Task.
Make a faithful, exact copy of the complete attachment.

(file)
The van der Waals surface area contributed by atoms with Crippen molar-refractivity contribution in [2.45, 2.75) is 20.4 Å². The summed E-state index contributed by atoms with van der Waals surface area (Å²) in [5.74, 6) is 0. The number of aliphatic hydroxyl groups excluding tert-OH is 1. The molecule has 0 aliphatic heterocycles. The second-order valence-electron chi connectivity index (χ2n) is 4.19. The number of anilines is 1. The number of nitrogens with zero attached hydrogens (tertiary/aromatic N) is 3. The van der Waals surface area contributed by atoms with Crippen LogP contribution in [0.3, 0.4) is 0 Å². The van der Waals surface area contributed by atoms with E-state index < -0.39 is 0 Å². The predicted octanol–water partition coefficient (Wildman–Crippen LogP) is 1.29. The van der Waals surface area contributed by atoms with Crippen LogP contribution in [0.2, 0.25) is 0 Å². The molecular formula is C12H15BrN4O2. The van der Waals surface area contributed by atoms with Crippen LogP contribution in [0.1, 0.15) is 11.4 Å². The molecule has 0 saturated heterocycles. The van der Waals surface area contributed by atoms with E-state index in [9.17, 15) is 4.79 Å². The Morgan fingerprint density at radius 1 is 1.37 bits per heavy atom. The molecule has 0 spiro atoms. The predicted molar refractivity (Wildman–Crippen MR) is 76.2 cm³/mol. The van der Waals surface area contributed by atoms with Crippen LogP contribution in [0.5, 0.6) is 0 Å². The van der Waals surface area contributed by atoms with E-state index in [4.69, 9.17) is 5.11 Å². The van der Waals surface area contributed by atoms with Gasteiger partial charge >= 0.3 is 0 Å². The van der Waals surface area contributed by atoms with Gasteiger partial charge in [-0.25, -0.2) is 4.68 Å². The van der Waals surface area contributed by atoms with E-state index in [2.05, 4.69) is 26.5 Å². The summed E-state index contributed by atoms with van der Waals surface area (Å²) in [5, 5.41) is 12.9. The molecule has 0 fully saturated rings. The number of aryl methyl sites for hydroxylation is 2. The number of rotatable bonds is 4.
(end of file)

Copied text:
The van der Waals surface area contributed by atoms with Crippen molar-refractivity contribution in [2.45, 2.75) is 20.4 Å². The summed E-state index contributed by atoms with van der Waals surface area (Å²) in [5.74, 6) is 0. The number of aliphatic hydroxyl groups excluding tert-OH is 1. The molecule has 0 aliphatic heterocycles. The second-order valence-electron chi connectivity index (χ2n) is 4.19. The number of anilines is 1. The number of nitrogens with zero attached hydrogens (tertiary/aromatic N) is 3. The van der Waals surface area contributed by atoms with Crippen LogP contribution in [0.3, 0.4) is 0 Å². The van der Waals surface area contributed by atoms with E-state index < -0.39 is 0 Å². The predicted octanol–water partition coefficient (Wildman–Crippen LogP) is 1.29. The van der Waals surface area contributed by atoms with Crippen LogP contribution in [0.2, 0.25) is 0 Å². The molecular formula is C12H15BrN4O2. The van der Waals surface area contributed by atoms with Crippen LogP contribution in [0.1, 0.15) is 11.4 Å². The molecule has 0 saturated heterocycles. The van der Waals surface area contributed by atoms with E-state index in [9.17, 15) is 4.79 Å². The Morgan fingerprint density at radius 1 is 1.37 bits per heavy atom. The molecule has 0 spiro atoms. The predicted molar refractivity (Wildman–Crippen MR) is 76.2 cm³/mol. The van der Waals surface area contributed by atoms with Crippen LogP contribution in [0.5, 0.6) is 0 Å². The van der Waals surface area contributed by atoms with E-state index in [4.69, 9.17) is 5.11 Å². The van der Waals surface area contributed by atoms with Gasteiger partial charge >= 0.3 is 0 Å². The van der Waals surface area contributed by atoms with Gasteiger partial charge in [-0.25, -0.2) is 4.68 Å². The van der Waals surface area contributed by atoms with E-state index in [2.05, 4.69) is 26.5 Å². The summed E-state index contributed by atoms with van der Waals surface area (Å²) in [5, 5.41) is 12.9. The molecule has 0 fully saturated rings. The number of aryl methyl sites for hydroxylation is 2. The number of rotatable bonds is 4.